Beginning In the Beginning

Artists Mel and Miriam Alexenberg celebrated their 52nd year of marriage by collaborating on the "Torah Tweets" blogart project. During each of the 52 weeks of their 52nd year, they posted six photographs reflecting their life together with a tweet text that relates the weekly Torah reading to their lives.

Unlike the biblical narrative that begins “In the Beginning,” a blog begins at the end. A blog displays its narrative in reverse chronological order with the most recent post appearing first. This blog was created to reverse the order of the blog posts in the “Torah Tweets” blog to begin in the beginning.

The Alexenbergs invite other couples, individuals, and families to join them celebrating their lives through creating their own spiritual blog.

Sunday, January 26, 2014

Genesis 9: Love and Respect

Vayeshev/Settled (Genesis 37:1-40:23)

A man found him blundering about….  The man asked, "What are you looking for?" "I am looking for my brothers" he replied. "Perhaps you can tell me where they are."  (Genesis 37:15,16)

Mel photographed his experience of Jerusalem's Central Bus Station passing through it on his way to teaching at Emuna College.
People rushing in all directions seem to be blundering about looking for their brothers and sisters without finding them.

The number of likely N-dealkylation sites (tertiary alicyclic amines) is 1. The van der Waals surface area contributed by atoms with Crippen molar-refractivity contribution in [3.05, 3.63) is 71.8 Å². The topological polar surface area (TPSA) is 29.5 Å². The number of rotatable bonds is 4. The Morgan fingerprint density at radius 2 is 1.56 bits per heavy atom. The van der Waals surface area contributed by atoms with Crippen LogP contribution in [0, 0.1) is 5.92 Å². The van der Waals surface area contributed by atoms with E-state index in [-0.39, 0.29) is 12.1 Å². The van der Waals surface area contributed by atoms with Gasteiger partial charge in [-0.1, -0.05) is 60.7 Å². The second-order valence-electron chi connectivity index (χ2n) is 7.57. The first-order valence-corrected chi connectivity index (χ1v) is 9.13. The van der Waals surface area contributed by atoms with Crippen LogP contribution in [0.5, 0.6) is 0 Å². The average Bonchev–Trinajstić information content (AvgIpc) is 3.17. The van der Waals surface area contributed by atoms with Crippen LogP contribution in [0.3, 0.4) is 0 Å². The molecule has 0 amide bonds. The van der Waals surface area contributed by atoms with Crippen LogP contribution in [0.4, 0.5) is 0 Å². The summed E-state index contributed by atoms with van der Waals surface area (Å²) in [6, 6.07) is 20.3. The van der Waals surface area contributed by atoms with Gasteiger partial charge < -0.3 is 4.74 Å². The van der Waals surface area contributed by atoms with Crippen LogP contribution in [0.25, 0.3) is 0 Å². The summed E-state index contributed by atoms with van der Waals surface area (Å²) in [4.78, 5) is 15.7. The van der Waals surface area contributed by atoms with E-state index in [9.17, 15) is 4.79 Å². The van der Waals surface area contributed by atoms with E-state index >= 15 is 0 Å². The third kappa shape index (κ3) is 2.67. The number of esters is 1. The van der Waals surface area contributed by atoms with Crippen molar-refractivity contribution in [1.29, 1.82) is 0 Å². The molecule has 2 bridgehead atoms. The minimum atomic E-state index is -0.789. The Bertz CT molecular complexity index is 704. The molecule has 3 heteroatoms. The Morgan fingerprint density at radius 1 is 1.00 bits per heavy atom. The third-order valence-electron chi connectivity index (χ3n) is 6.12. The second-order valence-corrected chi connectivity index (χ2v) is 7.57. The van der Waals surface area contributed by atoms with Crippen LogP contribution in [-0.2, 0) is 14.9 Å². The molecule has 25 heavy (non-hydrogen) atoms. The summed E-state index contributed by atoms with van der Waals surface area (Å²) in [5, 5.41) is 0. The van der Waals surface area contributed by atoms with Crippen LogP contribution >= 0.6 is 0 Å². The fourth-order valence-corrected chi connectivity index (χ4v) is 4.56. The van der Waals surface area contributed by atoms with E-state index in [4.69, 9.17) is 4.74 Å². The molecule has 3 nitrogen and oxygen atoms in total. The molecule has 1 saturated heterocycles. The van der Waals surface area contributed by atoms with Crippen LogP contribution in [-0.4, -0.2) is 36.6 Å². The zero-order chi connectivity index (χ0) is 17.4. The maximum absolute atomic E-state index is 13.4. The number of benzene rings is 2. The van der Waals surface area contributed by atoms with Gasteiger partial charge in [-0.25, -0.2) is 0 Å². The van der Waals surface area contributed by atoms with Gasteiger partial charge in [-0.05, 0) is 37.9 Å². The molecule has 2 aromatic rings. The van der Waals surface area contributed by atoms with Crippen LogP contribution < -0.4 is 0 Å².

In everyday Israeli speech, Jews often address each other as ahi (my brother). 
Can we find each other as ahi despite different backgrounds, lifestyles and viewpoints?

Miriam's brother Ezra and his sons-in-law wear the knitted kippot of religious Zionists that are sold in the bus station.
Her sister Channa's husband and their son and sons-in-law wear the black fedoras of Lubavitcher Hasidim.

On Shabbat, her brother Hans' sons and sons-in-law don the fur strimels of Belzer Hasidim.
They all love and respect each other.

Hanukah, the Festival of Lights that begins this week, teaches us to respect opposite viewpoints.
Shamai proposes lighting 8 candles on the first night, removing one each night until only one remains on the 8th day of Hanukah.

Hillel proposes lighting one candle each night until all 8 candles burn brightly on the last night of Hanukah.
Shamai's conceptual view makes logical sense since the full cruse of oil found for the Temple rededication was used up over the 8 days.

Hillel's aesthetic view teaches that it is more beautiful to add light to the world each day than removing it.

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